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Agriculture, forestry and fishing exports are forecast to increase to $36.4 billion for the year to June, driven by rapidly growing demand in emerging markets and supply constraints among major competitors.
The Ministry for Primary Industries has updated the Situation and Outlook for Primary Industries forecast for January, revealing that those exports were forecast to lift by a further $4.9 billion.
In releasing the figures, Primary Industries Minister Nathan Guy said it showed how the primary industries continued to underpin New Zealand's economy.
It was very pleasing to see dairy sector returns forecast to rise by $2.7 billion in 2013-14, and meat exports to increase by $1.2 billion over the same time.
The two key drivers of the forecast increases were the rapidly growing demand in emerging markets - predominantly China - and supply constraints among major export competitors, largely due to diminished US and EU dairy and beef production.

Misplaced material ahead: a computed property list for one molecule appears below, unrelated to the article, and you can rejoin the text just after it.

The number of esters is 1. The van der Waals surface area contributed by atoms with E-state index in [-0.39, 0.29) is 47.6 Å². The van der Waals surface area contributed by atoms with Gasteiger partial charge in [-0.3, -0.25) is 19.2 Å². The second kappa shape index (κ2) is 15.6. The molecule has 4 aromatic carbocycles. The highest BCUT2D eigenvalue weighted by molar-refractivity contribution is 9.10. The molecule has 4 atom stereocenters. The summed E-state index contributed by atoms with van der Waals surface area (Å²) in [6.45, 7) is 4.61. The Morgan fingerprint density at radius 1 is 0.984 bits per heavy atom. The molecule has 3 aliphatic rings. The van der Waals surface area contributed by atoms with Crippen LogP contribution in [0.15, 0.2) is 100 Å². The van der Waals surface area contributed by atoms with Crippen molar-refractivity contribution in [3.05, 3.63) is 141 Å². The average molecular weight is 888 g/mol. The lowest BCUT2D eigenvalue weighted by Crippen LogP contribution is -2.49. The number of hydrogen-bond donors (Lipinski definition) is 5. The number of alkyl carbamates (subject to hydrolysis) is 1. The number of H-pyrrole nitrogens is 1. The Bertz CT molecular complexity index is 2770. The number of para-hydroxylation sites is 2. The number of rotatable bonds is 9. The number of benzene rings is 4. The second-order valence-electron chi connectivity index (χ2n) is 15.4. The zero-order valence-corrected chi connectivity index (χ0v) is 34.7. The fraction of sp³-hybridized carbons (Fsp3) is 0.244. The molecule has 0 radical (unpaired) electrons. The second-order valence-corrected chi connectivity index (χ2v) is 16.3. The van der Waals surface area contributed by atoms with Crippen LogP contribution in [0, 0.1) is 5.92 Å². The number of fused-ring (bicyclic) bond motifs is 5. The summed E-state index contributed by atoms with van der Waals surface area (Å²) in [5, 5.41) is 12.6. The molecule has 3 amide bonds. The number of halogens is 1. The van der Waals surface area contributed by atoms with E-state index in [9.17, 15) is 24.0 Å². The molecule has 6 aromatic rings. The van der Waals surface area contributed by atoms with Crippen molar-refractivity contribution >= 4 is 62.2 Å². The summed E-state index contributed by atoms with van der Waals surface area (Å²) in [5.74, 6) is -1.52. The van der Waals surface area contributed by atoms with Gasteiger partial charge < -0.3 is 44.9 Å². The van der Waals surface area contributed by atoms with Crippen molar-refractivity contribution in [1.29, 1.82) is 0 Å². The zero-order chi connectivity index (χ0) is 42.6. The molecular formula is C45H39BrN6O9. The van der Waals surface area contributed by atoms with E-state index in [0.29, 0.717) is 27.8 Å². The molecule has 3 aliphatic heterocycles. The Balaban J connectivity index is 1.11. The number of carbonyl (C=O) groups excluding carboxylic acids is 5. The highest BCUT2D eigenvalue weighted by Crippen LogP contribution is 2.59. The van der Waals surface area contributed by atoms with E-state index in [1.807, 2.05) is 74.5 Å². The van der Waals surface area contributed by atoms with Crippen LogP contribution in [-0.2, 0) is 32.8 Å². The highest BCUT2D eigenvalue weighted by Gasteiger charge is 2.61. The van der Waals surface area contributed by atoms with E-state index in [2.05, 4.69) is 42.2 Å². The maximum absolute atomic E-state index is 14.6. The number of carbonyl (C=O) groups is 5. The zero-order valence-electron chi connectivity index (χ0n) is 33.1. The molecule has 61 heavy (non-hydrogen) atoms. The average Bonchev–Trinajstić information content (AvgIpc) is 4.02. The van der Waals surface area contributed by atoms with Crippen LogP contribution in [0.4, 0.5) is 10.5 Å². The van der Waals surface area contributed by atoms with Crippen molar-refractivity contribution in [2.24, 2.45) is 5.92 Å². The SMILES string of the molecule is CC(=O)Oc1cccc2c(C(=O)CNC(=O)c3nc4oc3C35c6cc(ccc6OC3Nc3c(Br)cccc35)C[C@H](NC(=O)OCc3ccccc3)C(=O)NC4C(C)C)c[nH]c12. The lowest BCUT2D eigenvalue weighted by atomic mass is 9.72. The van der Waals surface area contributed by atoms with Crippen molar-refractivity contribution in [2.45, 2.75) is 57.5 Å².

The total dairy forecast for 2013-14 was now $16.69 billion. International dairy prices would continue to sit at relatively high levels due to growing demand for dairy exports in emerging markets.
That ongoing growth in demand would offset the price impact of increasing supply from the US and EU, the report said.
Export revenue from meat, pelt and wool products was forecast to reach $6.64 billion for 2013-14, a 22.1% increase over the forecast provided in last year's Situation and Outlook.
That was primarily due to increasing international prices and volumes, particularly to China.
China would continue to be a big market for beef and lamb, although exporters might try to manage exposure in that market due to ongoing trade challenges, the report said.
Continued shortfall in beef production would keep prices up and the increases in Indonesian quota volumes would contribute to a good performance for the sector for 2014.
Recovery in traditional markets was set to continue, with increasing demand in the UK for chilled lamb before the northern hemisphere spring season.
Log prices increased by 30% in the second half of 2013 and forestry firms were expected to take advantage of higher international prices by increasing harvest volumes, leading to additional growth in returns of $0.8 billion in 2013-14.